Babylon Is Everywhere: The City as Man's Fate

By Wolf Schneider; Ingeborg Sammet et al. | Go to book overview

Chapter 1
THE SO-CALLED CITY OF TOMORROW

IN 1516 Sir Thomas More wrote, in Latin, the famous novel with the formidable title De optimo rei publicae statu, sive de nova insula Utopia ("Of the Ideal State, or About the New Island of Nowhere"). On the borderline between jesting and being serious, he describes an island state whose inhabitants live happily under perfect communistic conditions. The island has fifty-four "spacious and splendid cities" which all look alike. The capital Amaurotum is surrounded by a wall and a kind of barbed-wire fence made of brambles. The houses, which are mostly three storeys high, cannot be locked, because private possessions are not tolerated. The owners change every ten years and are selected by drawing lots.

By now the novel has been almost completely forgotten except for the name of the imaginary island, Utopia. In Greek literature there are already examples of utopian thought, drawing the picture of a presumably ideal state. In his Republic, Plato himself, who as a Greek made no distinction between state and city, placed his imaginary city on an island and demanded of its inhabitants a frugal and constrained life with a number of communistic characteristics. In 1602 the Dominican monk Thomas Campanella revealed himself as a rabid communist in his book The City of the Sun, where private property was not to exist and even the begetting of children was to be regulated by the state.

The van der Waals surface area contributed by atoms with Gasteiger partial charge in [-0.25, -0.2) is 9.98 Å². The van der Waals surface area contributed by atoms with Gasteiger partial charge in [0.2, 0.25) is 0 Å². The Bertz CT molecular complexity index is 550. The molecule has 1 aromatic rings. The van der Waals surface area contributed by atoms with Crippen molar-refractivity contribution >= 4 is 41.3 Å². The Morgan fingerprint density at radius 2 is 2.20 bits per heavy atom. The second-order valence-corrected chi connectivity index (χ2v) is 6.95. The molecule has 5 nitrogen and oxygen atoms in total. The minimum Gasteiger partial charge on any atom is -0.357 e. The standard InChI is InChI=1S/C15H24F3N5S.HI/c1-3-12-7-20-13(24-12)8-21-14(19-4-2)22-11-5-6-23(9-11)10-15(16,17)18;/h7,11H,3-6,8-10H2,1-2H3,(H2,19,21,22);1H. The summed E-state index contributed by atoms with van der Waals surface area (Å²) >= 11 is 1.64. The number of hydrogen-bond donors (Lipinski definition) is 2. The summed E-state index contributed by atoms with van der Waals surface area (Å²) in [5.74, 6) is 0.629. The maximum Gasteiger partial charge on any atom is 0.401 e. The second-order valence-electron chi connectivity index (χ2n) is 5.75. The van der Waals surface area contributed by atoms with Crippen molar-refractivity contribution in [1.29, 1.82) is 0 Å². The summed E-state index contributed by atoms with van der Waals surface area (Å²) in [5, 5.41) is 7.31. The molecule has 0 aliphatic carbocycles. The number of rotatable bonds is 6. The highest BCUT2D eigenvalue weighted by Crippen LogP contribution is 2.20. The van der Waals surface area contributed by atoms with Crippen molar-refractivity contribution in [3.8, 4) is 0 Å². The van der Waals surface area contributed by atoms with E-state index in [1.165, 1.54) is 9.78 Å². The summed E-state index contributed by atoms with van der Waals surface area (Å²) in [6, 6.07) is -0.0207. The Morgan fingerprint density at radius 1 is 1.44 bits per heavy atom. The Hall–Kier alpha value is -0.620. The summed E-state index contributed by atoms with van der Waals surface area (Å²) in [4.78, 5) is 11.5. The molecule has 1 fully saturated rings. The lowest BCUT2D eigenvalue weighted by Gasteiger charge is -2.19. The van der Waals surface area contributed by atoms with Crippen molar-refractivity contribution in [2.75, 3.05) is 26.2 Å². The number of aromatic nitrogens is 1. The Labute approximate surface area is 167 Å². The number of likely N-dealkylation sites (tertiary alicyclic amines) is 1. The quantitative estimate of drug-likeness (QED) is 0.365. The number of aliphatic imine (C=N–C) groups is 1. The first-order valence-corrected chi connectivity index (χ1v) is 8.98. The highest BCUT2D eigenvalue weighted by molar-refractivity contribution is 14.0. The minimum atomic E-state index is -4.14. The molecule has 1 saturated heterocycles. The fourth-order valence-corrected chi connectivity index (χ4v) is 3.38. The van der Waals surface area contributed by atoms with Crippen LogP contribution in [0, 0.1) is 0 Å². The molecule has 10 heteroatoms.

One utopian-state idea that has greatly changed the world was evolved by Karl Marx. As unrealistic and truly utopian as the prediction may have sounded -- namely, that a classless society was finally to replace the state and that thus a paradise on earth should be created -- it happens that today a thousand million people are engaged in pursuing this utopia, under the guidance or the scourge of the Kremlin. This experience should prevent us from dismissing the city utopias of former and present days with a smile, unless they are identified from the outset as satires or fairy tales.

In 414 B.C., when the Peloponnesian War was in its eighteenth year, Aristophanes tried to comfort himself and his fellow Athenians with his utopian comedy The Birds, in which two Athenians who no longer can bear to be in their city suggest to the birds that they found a city between heaven and earth:

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